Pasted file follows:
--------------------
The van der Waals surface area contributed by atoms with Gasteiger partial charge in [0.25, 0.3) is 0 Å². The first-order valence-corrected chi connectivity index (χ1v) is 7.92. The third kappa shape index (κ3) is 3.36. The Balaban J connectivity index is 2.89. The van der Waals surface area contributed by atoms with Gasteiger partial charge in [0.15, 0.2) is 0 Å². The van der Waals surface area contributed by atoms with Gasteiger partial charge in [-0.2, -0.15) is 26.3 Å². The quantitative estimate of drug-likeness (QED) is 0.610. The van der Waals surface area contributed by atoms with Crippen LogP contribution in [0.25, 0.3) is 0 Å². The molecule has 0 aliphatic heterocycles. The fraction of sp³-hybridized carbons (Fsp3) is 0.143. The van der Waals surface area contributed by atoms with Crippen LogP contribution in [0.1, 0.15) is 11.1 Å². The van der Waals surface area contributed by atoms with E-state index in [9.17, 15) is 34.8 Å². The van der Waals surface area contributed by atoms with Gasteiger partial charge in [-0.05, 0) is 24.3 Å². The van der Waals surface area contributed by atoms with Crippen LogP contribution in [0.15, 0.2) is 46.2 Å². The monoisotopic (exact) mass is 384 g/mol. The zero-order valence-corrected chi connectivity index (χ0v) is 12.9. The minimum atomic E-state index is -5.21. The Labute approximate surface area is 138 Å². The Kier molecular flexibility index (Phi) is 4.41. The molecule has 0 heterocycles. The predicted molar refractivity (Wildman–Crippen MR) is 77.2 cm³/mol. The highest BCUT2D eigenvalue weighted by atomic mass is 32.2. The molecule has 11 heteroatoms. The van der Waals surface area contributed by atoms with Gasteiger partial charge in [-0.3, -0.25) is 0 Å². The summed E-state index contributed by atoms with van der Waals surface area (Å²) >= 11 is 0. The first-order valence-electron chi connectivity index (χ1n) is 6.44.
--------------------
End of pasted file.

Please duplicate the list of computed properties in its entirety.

The van der Waals surface area contributed by atoms with Gasteiger partial charge in [0.25, 0.3) is 0 Å². The first-order valence-corrected chi connectivity index (χ1v) is 7.92. The third kappa shape index (κ3) is 3.36. The Balaban J connectivity index is 2.89. The van der Waals surface area contributed by atoms with Gasteiger partial charge in [0.15, 0.2) is 0 Å². The van der Waals surface area contributed by atoms with Gasteiger partial charge in [-0.2, -0.15) is 26.3 Å². The quantitative estimate of drug-likeness (QED) is 0.610. The van der Waals surface area contributed by atoms with Crippen LogP contribution in [0.25, 0.3) is 0 Å². The molecule has 0 aliphatic heterocycles. The fraction of sp³-hybridized carbons (Fsp3) is 0.143. The van der Waals surface area contributed by atoms with Crippen LogP contribution in [0.1, 0.15) is 11.1 Å². The van der Waals surface area contributed by atoms with E-state index in [9.17, 15) is 34.8 Å². The van der Waals surface area contributed by atoms with Gasteiger partial charge in [-0.05, 0) is 24.3 Å². The van der Waals surface area contributed by atoms with Crippen LogP contribution in [0.15, 0.2) is 46.2 Å². The monoisotopic (exact) mass is 384 g/mol. The zero-order valence-corrected chi connectivity index (χ0v) is 12.9. The minimum atomic E-state index is -5.21. The Labute approximate surface area is 138 Å². The Kier molecular flexibility index (Phi) is 4.41. The molecule has 0 heterocycles. The predicted molar refractivity (Wildman–Crippen MR) is 77.2 cm³/mol. The highest BCUT2D eigenvalue weighted by atomic mass is 32.2. The molecule has 11 heteroatoms. The van der Waals surface area contributed by atoms with Gasteiger partial charge in [-0.3, -0.25) is 0 Å². The summed E-state index contributed by atoms with van der Waals surface area (Å²) >= 11 is 0. The first-order valence-electron chi connectivity index (χ1n) is 6.44.